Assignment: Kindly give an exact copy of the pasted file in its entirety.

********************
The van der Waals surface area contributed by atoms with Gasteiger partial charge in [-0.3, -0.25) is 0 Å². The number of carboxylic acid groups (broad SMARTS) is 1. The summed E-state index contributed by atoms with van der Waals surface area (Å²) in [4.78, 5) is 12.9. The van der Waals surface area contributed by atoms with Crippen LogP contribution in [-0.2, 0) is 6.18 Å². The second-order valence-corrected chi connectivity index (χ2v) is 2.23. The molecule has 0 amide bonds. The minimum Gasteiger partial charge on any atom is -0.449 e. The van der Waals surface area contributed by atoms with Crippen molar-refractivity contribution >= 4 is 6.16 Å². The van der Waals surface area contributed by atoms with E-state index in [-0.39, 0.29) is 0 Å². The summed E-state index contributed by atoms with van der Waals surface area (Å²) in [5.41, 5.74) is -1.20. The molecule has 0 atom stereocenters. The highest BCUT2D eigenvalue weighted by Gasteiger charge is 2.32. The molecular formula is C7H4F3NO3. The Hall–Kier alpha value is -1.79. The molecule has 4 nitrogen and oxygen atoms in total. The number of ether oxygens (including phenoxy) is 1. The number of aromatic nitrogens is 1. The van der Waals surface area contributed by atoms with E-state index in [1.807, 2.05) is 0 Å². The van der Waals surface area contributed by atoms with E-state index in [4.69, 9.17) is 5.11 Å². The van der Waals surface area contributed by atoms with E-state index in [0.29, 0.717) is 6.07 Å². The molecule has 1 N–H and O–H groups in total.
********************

The van der Waals surface area contributed by atoms with Gasteiger partial charge in [-0.3, -0.25) is 0 Å². The number of carboxylic acid groups (broad SMARTS) is 1. The summed E-state index contributed by atoms with van der Waals surface area (Å²) in [4.78, 5) is 12.9. The van der Waals surface area contributed by atoms with Crippen LogP contribution in [-0.2, 0) is 6.18 Å². The second-order valence-corrected chi connectivity index (χ2v) is 2.23. The molecule has 0 amide bonds. The minimum Gasteiger partial charge on any atom is -0.449 e. The van der Waals surface area contributed by atoms with Crippen molar-refractivity contribution >= 4 is 6.16 Å². The van der Waals surface area contributed by atoms with E-state index in [-0.39, 0.29) is 0 Å². The summed E-state index contributed by atoms with van der Waals surface area (Å²) in [5.41, 5.74) is -1.20. The molecule has 0 atom stereocenters. The highest BCUT2D eigenvalue weighted by Gasteiger charge is 2.32. The molecular formula is C7H4F3NO3. The Hall–Kier alpha value is -1.79. The molecule has 4 nitrogen and oxygen atoms in total. The number of ether oxygens (including phenoxy) is 1. The number of aromatic nitrogens is 1. The van der Waals surface area contributed by atoms with E-state index in [1.807, 2.05) is 0 Å². The van der Waals surface area contributed by atoms with E-state index in [4.69, 9.17) is 5.11 Å². The van der Waals surface area contributed by atoms with E-state index in [0.29, 0.717) is 6.07 Å². The molecule has 1 N–H and O–H groups in total.